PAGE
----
There is also that (in)famous occasion when Callas capped the Triumphal Scene in Aida with an Eb in alt of monumental proportions, holding it almost throughout the orchestral postlude. The majority of Aidas would not have such a note in their armoury, and I have to admit it is somewhat vulgar, though it caps the scene splendidly. I have to admit I hear it in my mind's ear now every time I hear this scene.
    Last edited by Tsaraslondon; Nov-26-2013 at 12:01.

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    Many thanks to both of you! So true that the mind's ear is a tyrant that wants what it wants. I've been grumpy for 50 years waiting to hear a performance of that passage as Puccini apparently never wrote it! But thanks for clearing up a lifelong mystery.

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    Senior Member Pip's Avatar
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    Quote Originally Posted by GregMitchell View Post
    Well in the case of Sempre libera, I doubt Verdi would have minded very much. The note, as long as the soprano has it in her voice, nicely caps the aria and adds to her mounting rapture. Even those who don't have the note usually alter Verdi's written ending which takes her down to the Ab in the middle of the stave, and finish on the one an octave above instead. Verdi's actual ending is rather anti-climactic. Scotto sings that original ending on her recording with Muti, who was at the time going through a sort of musical straight-jacketing, when he never diverted from the printed score. It rather spoils what had till then been a feverishly exciting reading of the scene. I doubt Scotto ever sang it that way again. On her earlier recording with Votto she sings the Eb.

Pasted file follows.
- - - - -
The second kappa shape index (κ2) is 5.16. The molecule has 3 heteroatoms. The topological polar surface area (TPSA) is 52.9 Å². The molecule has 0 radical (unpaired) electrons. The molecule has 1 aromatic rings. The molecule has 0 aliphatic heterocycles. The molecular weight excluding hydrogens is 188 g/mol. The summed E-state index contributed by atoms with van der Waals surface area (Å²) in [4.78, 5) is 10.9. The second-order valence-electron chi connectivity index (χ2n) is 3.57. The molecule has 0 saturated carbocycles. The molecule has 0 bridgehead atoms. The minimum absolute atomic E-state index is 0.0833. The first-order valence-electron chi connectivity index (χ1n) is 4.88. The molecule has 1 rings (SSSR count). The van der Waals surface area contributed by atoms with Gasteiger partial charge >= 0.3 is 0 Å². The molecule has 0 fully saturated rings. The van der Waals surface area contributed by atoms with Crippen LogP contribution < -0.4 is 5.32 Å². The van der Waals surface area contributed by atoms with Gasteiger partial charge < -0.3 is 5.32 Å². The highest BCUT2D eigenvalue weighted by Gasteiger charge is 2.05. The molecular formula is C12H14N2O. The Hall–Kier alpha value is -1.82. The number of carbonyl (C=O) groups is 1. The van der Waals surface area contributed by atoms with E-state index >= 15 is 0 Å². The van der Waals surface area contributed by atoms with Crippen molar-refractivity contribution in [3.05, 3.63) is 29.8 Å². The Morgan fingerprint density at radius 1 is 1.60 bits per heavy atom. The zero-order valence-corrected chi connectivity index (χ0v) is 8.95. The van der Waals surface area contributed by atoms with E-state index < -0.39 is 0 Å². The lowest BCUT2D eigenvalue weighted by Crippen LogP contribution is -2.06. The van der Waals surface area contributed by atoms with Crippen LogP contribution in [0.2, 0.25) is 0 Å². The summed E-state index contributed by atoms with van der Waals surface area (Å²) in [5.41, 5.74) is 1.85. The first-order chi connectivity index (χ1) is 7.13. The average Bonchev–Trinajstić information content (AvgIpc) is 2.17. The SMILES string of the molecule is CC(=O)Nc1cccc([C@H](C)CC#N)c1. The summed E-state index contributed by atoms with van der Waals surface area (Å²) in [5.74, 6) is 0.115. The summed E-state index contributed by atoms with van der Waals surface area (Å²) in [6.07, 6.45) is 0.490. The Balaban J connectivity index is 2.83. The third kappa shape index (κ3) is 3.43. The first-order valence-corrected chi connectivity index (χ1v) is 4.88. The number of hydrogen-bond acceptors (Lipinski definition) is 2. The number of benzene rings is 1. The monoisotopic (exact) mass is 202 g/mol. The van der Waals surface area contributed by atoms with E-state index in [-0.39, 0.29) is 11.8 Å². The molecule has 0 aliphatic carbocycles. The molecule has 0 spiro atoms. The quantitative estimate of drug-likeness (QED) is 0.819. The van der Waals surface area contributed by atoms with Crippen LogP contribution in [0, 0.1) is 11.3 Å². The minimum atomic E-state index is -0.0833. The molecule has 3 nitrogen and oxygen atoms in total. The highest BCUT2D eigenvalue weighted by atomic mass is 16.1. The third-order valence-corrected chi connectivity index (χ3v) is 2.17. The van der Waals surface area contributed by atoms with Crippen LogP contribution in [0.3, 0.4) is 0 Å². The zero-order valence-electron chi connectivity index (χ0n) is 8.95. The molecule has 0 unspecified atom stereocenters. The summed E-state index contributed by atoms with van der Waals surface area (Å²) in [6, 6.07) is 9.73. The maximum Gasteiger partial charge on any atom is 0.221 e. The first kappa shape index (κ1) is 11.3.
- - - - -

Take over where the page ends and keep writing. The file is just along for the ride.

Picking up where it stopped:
There is also that (in)famous occasion when Callas capped the Triumphal Scene in Aida with an Eb in alt of monumental proportions, holding it almost throughout the orchestral postlude. The majority of Aidas would not have such a note in their armoury, and I have to admit it is somewhat vulgar, though it caps the scene splendidly. I have to admit I hear it in my mind's ear now every time I hear this scene.
    Indeed, that was the Mexico City performance. It still gives me a frisson to hear it. By the time she came to Covent Garden a year or so later to sing Aida under Barbirolli she had dispensed with this ending.
    That might have been to much for the Coronation Season.

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    Junior Member wagner4evr's Avatar
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    All very interesting, indeed. Now it makes we wonder further whether minor performance variations in the score are more or less common today than 1-200 years ago. Thanks everyone.

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    Senior Member Revenant's Avatar
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    Quote Originally Posted by wagner4evr View Post
    All very interesting, indeed. Now it makes we wonder further whether minor performance variations in the score are more or less common today than 1-200 years ago. Thanks everyone.
    The 'As Written' principle is observed much more closely (some would say too closely) today than 50-100 years ago. Not only on the variations of phrasing but even in the versions of the operas. Many were truncated, transposed, what have you, much more frequently than today. And the Baroque and even the bel canto techniques were not upheld or well-defended in that era. For a time, even such fundamental vocal techniques as rubato and even legato were underused, unused or misused.
    "No preluding! Piano pianissimo -- then all will be well." (Posted in the orchestra pit on August 13, 1876)